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Personal Perspective: One Woman's Story

Winter 2008

On August 27, 2001, I found out that I was HIV positive. I was surprised, hurt, confused, and angry, all at the same time.

A friend of mine who is a nurse told me that she had noticed visible lymph nodes behind my ears and on the back of my neck. She examined them and suggested that my lymph nodes were swollen. While I was concerned, the possibility of HIV was not on my mind.

Working in the health field, I started looking into "swollen lymph nodes." Among the many possible causes, HIV was mentioned. However, it was on the bottom of my list.

I mentioned my swollen lymph nodes to some members of my family and they suggested that it was probably due to stress. While my mom told me not to stress any more, we all know that this is easier said than done. "As soon as you calm down and take things easier," she said, "the swelling will go away."

I went to see my doctor and he also asked if I had been under stress. However, he decided to run some blood tests, including a test for HIV that he didn't tell me about.

I found out I was being tested for HIV in a terribly roundabout way. My brother learned that I was being tested for HIV from the receptionist at my doctor's office and proceeded to ask me in front of my mother why I was being tested. Naturally, I denied that I was being tested for the virus, as I honestly didn't know that my doctor had drawn blood for this purpose.

Now that I think about it, I was ashamed to learn that I was being tested for HIV. The fact that my family found out I was being tested for HIV would likely open the doors to too many questions about my sex life that I wasn't ready to answer. But I was a divorced woman who had had only one sexual partner to speak of since separating from my ex-husband four years earlier.

I returned to my doctor ten days after my initial visit, and was told that there was a "problem" with my bloodwork and that another round of testing would be necessary. Meanwhile, I was becoming even more stressed and my swollen lymph nodes were becoming painful. I thought I was dying.

I decided to call my insurance company because I was tired of waiting. They told me that my life coverage had been changed to accidental coverage due to my blood results, but didn't provide any specific details. That afternoon, I received a letter from the insurance company with the same vague news.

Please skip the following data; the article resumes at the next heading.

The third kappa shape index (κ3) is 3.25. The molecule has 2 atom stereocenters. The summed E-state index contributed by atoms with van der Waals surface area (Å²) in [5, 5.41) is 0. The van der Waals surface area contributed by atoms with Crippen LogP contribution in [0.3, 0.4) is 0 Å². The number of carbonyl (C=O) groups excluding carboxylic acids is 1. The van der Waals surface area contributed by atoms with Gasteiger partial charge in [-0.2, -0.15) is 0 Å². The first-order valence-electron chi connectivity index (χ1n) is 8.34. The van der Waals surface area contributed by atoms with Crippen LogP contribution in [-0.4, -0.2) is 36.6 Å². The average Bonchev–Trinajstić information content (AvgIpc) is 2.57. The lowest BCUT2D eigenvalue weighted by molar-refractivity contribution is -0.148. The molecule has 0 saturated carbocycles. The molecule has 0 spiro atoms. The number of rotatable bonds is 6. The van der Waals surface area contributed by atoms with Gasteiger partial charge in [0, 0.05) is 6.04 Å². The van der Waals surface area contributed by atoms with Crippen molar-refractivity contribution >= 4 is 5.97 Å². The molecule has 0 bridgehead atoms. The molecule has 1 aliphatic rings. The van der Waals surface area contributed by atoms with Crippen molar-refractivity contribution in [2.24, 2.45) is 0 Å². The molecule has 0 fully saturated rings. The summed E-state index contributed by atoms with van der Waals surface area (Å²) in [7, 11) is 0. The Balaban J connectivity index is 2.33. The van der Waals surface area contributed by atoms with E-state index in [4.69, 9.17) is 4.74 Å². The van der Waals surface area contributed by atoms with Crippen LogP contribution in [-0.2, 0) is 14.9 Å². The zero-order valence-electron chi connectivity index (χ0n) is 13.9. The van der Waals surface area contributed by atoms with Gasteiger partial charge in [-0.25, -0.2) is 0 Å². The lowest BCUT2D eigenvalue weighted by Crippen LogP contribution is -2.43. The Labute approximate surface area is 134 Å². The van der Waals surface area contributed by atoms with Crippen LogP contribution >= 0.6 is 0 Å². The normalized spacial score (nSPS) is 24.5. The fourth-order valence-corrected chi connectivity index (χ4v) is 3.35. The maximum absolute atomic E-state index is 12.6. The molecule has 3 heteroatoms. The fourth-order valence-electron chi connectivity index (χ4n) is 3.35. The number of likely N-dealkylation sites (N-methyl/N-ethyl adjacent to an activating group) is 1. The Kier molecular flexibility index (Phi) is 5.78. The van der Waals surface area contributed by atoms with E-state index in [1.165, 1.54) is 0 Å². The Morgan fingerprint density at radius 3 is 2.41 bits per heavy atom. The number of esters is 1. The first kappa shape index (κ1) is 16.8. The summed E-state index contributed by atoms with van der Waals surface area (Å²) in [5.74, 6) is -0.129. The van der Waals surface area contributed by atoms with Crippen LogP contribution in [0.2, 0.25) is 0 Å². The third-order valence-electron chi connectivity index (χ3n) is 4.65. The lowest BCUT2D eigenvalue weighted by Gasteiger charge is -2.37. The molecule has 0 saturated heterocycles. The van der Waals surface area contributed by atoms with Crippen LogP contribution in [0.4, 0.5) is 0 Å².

I went to see my doctor that evening, told him about my phone conversation with my insurance company, and showed him the letter. I learned then that I was HIV positive. He told me not to stress, that it wasn't a death sentence.

I was bombarded by a lot of feelings, but fear was not one of them. Perhaps more out of anger, I remember telling my doctor that I would never die from AIDS, not in this lifetime. It took some dealing with, but I learned that there are so many people living with HIV who are happy and healthy. I intended to do everything in my power to make sure that I remained a survivor.

I have a beautiful, bubbly, and very intelligent daughter who will be turning ten years old in April. She's my reason for living. My brother, who I told about my HIV status the day I found out, has been very supportive and I love him for it.

It took some time after my diagnosis to tell my mother. It took some courage to tell her, and she received the news very well. I even told a friend of mine, and she was very happy I told her. She told me that she'll be there for me any time of the day. Ever since I told people around me about my status, I've felt much better and freer. I would say my life is back to normal.

I also befriended a doctor who works at the clinic I work at, and he's been a great friend so far and he's also been supportive. He explained everything about my disease and helped me understand much more about it.

What inspired me is all the personal letters I read on a website for women living with the HIV. I think that I am going to live for as long as God wants me to live, and I am going to live my life the way I want. I told myself that I am not going to allow anyone to judge me. I began to take better care of myself and decided to go back to the gym and eat healthier. I'm not ready to give up on life.

I would like to tell all those women who are struggling to cope with the disease that it is not a death sentence and that you can have a long life, as long as you take your medication and live a healthy lifestyle. Don't be ignorant about HIV. Gather as much information as you can — this is what I did and it helped me to accept my situation very quickly.

Don't be afraid to ask your doctor questions, especially when you feel you don't understand. I live in a country where hundreds of people are still dying of AIDS every day because they are not well informed about the disease. Some are ashamed and afraid to go to the hospitals to get antiretrovirals (ARVs) and other life-saving medications, and some don't have access to the ARVs because they live in rural areas where hospitals are far from their homes. I hope this will change with time.

Soon after my diagnosis I also began to work at my clinic with women like me living with HIV, by providing information and education. My hope is to provide as much support as I found when I was diagnosed. Support is very important to living a healthy life.

Lots of love!

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This article was provided by AIDS Community Research Initiative of America. It is a part of the publication ACRIA Update. Visit ACRIA's website to find out more about their activities, publications and services.
See Also
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